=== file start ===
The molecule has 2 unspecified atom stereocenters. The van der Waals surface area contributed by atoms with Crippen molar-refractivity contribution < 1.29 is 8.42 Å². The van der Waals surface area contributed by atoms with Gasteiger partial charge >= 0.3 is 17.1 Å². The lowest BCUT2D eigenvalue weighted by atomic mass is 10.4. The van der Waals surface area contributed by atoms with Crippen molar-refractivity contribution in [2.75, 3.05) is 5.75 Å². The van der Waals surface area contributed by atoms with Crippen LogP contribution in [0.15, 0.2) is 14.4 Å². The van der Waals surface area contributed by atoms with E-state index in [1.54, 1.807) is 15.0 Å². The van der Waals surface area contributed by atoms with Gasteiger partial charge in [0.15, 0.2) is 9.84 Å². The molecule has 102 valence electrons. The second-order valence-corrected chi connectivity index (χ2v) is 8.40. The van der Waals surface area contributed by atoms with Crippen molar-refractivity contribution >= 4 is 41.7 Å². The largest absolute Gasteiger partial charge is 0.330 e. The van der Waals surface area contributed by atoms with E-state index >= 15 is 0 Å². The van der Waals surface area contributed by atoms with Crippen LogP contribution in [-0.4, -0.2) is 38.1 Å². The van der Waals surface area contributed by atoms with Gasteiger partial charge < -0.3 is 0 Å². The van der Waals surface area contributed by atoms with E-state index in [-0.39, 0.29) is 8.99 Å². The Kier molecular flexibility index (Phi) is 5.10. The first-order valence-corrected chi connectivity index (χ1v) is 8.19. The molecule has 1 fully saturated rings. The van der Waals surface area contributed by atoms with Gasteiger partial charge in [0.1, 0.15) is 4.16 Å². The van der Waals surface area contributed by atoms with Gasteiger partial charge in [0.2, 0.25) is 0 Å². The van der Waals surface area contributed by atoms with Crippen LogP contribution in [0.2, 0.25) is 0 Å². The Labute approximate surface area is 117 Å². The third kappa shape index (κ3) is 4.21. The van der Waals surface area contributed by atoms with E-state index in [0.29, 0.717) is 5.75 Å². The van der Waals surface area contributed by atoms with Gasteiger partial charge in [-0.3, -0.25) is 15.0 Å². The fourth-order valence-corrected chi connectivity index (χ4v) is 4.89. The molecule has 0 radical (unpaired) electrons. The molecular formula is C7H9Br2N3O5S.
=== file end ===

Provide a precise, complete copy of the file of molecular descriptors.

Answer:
The molecule has 2 unspecified atom stereocenters. The van der Waals surface area contributed by atoms with Crippen molar-refractivity contribution < 1.29 is 8.42 Å². The van der Waals surface area contributed by atoms with Gasteiger partial charge >= 0.3 is 17.1 Å². The lowest BCUT2D eigenvalue weighted by atomic mass is 10.4. The van der Waals surface area contributed by atoms with Crippen molar-refractivity contribution in [2.75, 3.05) is 5.75 Å². The van der Waals surface area contributed by atoms with Crippen LogP contribution in [0.15, 0.2) is 14.4 Å². The van der Waals surface area contributed by atoms with E-state index in [1.54, 1.807) is 15.0 Å². The van der Waals surface area contributed by atoms with Gasteiger partial charge in [0.15, 0.2) is 9.84 Å². The molecule has 102 valence electrons. The second-order valence-corrected chi connectivity index (χ2v) is 8.40. The van der Waals surface area contributed by atoms with Crippen molar-refractivity contribution >= 4 is 41.7 Å². The largest absolute Gasteiger partial charge is 0.330 e. The van der Waals surface area contributed by atoms with E-state index >= 15 is 0 Å². The van der Waals surface area contributed by atoms with Crippen LogP contribution in [-0.4, -0.2) is 38.1 Å². The van der Waals surface area contributed by atoms with Gasteiger partial charge < -0.3 is 0 Å². The van der Waals surface area contributed by atoms with E-state index in [-0.39, 0.29) is 8.99 Å². The Kier molecular flexibility index (Phi) is 5.10. The first-order valence-corrected chi connectivity index (χ1v) is 8.19. The molecule has 1 fully saturated rings. The van der Waals surface area contributed by atoms with Gasteiger partial charge in [0.1, 0.15) is 4.16 Å². The van der Waals surface area contributed by atoms with Gasteiger partial charge in [0.2, 0.25) is 0 Å². The van der Waals surface area contributed by atoms with Crippen LogP contribution in [0.2, 0.25) is 0 Å². The Labute approximate surface area is 117 Å². The third kappa shape index (κ3) is 4.21. The van der Waals surface area contributed by atoms with E-state index in [0.29, 0.717) is 5.75 Å². The van der Waals surface area contributed by atoms with Gasteiger partial charge in [-0.3, -0.25) is 15.0 Å². The fourth-order valence-corrected chi connectivity index (χ4v) is 4.89. The molecule has 0 radical (unpaired) electrons. The molecular formula is C7H9Br2N3O5S.